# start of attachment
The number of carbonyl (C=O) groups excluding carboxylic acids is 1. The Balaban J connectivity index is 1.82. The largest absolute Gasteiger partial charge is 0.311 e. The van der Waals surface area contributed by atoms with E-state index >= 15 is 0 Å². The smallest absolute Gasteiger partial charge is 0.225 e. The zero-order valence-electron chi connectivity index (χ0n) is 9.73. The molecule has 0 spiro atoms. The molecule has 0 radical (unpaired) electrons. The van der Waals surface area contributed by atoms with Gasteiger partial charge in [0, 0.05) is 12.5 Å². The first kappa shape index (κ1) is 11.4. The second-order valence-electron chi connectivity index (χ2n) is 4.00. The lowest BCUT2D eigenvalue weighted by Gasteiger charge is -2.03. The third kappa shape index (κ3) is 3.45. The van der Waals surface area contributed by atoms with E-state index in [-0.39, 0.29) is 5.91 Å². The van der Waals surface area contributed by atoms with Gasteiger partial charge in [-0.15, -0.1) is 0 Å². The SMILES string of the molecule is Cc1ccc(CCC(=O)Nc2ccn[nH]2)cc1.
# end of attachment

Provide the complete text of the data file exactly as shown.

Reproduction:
The number of carbonyl (C=O) groups excluding carboxylic acids is 1. The Balaban J connectivity index is 1.82. The largest absolute Gasteiger partial charge is 0.311 e. The van der Waals surface area contributed by atoms with E-state index >= 15 is 0 Å². The smallest absolute Gasteiger partial charge is 0.225 e. The zero-order valence-electron chi connectivity index (χ0n) is 9.73. The molecule has 0 spiro atoms. The molecule has 0 radical (unpaired) electrons. The van der Waals surface area contributed by atoms with Gasteiger partial charge in [0, 0.05) is 12.5 Å². The first kappa shape index (κ1) is 11.4. The second-order valence-electron chi connectivity index (χ2n) is 4.00. The lowest BCUT2D eigenvalue weighted by Gasteiger charge is -2.03. The third kappa shape index (κ3) is 3.45. The van der Waals surface area contributed by atoms with E-state index in [-0.39, 0.29) is 5.91 Å². The van der Waals surface area contributed by atoms with Gasteiger partial charge in [-0.15, -0.1) is 0 Å². The SMILES string of the molecule is Cc1ccc(CCC(=O)Nc2ccn[nH]2)cc1.